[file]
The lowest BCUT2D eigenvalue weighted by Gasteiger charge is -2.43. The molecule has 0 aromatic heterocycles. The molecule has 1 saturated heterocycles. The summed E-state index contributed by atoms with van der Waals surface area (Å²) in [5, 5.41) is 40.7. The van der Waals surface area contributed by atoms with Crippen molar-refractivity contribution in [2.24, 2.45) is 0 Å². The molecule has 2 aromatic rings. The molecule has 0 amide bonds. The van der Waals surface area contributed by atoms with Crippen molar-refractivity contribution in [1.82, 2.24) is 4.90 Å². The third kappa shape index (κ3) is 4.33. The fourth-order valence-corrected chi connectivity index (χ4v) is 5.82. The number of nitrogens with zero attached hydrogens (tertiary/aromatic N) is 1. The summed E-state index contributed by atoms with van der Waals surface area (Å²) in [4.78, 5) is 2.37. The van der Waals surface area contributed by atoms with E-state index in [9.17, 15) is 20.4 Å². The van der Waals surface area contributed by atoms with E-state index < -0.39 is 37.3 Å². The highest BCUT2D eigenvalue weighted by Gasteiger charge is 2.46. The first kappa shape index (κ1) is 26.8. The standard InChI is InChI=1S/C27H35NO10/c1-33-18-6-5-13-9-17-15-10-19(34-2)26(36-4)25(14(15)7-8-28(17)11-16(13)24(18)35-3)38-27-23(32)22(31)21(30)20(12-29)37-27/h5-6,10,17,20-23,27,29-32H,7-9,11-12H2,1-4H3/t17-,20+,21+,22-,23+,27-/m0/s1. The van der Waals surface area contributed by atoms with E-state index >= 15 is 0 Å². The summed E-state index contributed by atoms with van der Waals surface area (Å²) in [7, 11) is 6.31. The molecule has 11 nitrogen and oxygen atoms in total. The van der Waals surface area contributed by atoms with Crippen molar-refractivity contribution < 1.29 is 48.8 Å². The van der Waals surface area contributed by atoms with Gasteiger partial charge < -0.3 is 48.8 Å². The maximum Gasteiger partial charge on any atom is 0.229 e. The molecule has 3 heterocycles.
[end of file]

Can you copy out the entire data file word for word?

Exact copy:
The lowest BCUT2D eigenvalue weighted by Gasteiger charge is -2.43. The molecule has 0 aromatic heterocycles. The molecule has 1 saturated heterocycles. The summed E-state index contributed by atoms with van der Waals surface area (Å²) in [5, 5.41) is 40.7. The van der Waals surface area contributed by atoms with Crippen molar-refractivity contribution in [2.24, 2.45) is 0 Å². The molecule has 2 aromatic rings. The molecule has 0 amide bonds. The van der Waals surface area contributed by atoms with Crippen molar-refractivity contribution in [1.82, 2.24) is 4.90 Å². The third kappa shape index (κ3) is 4.33. The fourth-order valence-corrected chi connectivity index (χ4v) is 5.82. The number of nitrogens with zero attached hydrogens (tertiary/aromatic N) is 1. The summed E-state index contributed by atoms with van der Waals surface area (Å²) in [4.78, 5) is 2.37. The van der Waals surface area contributed by atoms with E-state index in [9.17, 15) is 20.4 Å². The van der Waals surface area contributed by atoms with E-state index < -0.39 is 37.3 Å². The highest BCUT2D eigenvalue weighted by Gasteiger charge is 2.46. The first kappa shape index (κ1) is 26.8. The standard InChI is InChI=1S/C27H35NO10/c1-33-18-6-5-13-9-17-15-10-19(34-2)26(36-4)25(14(15)7-8-28(17)11-16(13)24(18)35-3)38-27-23(32)22(31)21(30)20(12-29)37-27/h5-6,10,17,20-23,27,29-32H,7-9,11-12H2,1-4H3/t17-,20+,21+,22-,23+,27-/m0/s1. The van der Waals surface area contributed by atoms with E-state index >= 15 is 0 Å². The summed E-state index contributed by atoms with van der Waals surface area (Å²) in [7, 11) is 6.31. The molecule has 11 nitrogen and oxygen atoms in total. The van der Waals surface area contributed by atoms with Crippen molar-refractivity contribution < 1.29 is 48.8 Å². The van der Waals surface area contributed by atoms with Gasteiger partial charge < -0.3 is 48.8 Å². The maximum Gasteiger partial charge on any atom is 0.229 e. The molecule has 3 heterocycles.